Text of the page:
Fiction Addiction

Book news and reviews with Bronwyn Sell and Christine Sheehy

Fiction Addiction: Do you read dangerously?

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Read-walking can be a dangerous habit.
Photo / Thinkstock
Read-walking can be a dangerous habit. Photo / Thinkstock

Among my collection of loved childhood books resides a badly-singed copy of Anne of Ingleside by L.M. Montgomery. It's the result of what became known in my family as The Gravy Incident.

For years my mother had been admonishing me to take my nose out of my book whilst attempting other activities such as walking, climbing trees, brushing teeth, or on one spectacularly unsuccessful occasion, taking a shower.

On this particular day she insisted I stir the gravy NOW, a request which seemed highly unreasonable to a ten-year-old engrossed in the mishaps and scrapes of the adult Anne of Green Gables and her brood of six children. I harrumphed my way to the stove, where I stood lazily whisking with one hand and holding my book in the other. Inevitably the book drifted too close to the gas flame, and suddenly my paperback was alight.

Happily, both book and child survived to read another day. Well, most of the book survived, but by then I'd read it so many times I probably knew the missing words by heart anyway.

The Gravy Incident highlights the inherent dangers awaiting booklovers who attempt to multi-task, so I was delighted to discover this recent article published by Time magazine, offering a definitive guide to the art of reading-while-walking.

Apparently there are others like me who find it difficult to put down an engrossing book for the length of time it takes to walk to the kitchen for a glass of water, or to collect the mail, or to walk from the bus stop to the office. Time writer Lev Grossman is mostly concerned with read-walking in public places and offers tricks and tips to read your way from A to B while minimising both physical risks and inconvenience to those around you.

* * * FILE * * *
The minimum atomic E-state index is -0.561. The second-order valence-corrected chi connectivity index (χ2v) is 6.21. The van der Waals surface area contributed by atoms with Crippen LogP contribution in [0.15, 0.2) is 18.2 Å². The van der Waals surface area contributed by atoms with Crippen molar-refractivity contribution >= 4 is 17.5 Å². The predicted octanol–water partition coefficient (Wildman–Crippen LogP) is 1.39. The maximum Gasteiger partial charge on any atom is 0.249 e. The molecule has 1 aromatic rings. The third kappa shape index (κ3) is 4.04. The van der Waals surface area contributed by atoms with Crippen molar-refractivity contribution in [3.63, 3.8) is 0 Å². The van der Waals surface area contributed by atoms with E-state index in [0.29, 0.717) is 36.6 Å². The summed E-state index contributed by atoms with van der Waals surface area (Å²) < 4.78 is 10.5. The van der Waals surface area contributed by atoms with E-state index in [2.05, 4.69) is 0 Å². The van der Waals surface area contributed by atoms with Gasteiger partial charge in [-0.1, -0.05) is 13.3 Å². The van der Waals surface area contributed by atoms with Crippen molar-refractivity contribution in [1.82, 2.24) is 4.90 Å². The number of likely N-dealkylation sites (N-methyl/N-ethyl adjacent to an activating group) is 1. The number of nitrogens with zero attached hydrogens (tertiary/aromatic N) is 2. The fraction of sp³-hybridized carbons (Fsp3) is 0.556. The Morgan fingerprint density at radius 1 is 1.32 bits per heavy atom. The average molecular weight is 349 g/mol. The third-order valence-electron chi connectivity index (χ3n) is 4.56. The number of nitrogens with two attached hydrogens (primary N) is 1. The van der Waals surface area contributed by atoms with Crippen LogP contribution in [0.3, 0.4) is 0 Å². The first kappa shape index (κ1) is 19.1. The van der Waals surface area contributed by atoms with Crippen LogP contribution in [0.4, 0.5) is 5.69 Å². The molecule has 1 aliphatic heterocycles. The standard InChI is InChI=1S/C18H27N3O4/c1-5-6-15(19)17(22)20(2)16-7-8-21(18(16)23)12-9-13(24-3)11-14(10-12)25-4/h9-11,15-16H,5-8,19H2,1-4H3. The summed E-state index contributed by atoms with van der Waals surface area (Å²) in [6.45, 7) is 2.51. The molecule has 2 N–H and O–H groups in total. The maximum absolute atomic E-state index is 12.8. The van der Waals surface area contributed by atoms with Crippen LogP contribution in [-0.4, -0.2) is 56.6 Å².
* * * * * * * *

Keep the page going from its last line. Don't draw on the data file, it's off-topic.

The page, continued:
For those of us afflicted, read-walking can be almost a compulsion. "Once in a while I get off the subway at a crucial juncture in a novel, and I just cannot wait till I'm in my office to find out what happens next," writes Grossman. "I have to squinch out a few sentences in between. I just have to."

Oh, do I know that feeling. I am convinced there is some perverse law of commuting, that the point at which one's book approaches an exciting twist is equal to, or greater than, the time of arrival at one's destination. Over the years I've sailed past countless train and bus stops while absorbed in some intriguing plot development.

If only I'd had Grossman's advice when I lived in London and indulged in read-walking from the tube station to my office on a fairly regular basis. His draft-behind-another-pedestrian, and position-book-under-arm-and-snatch-sentences-in-short-bursts techniques would have been invaluable whilst navigating a busy road and passing by one of the city's then most crime-ridden housing estates. Who says booklovers don't live life on the edge?

These days I work from home, so my read-walking is mostly confined to the domestic sphere. I sometimes suffer minor guilt when I read some self-help guru's advice about the importance of "living in the moment" and paying attention to the beauty in the everyday. But sod it, a mother of two pre-schoolers has to take any opportunity to snatch a few sentences, even if it's whilst folding laundry.

Or to put it in Grossman's terms, any opportunity to choose art over life. Because 25 years later, I still think literature is more interesting than gravy.

Are you a read-walker? What's the craziest activity you have attempted while reading?

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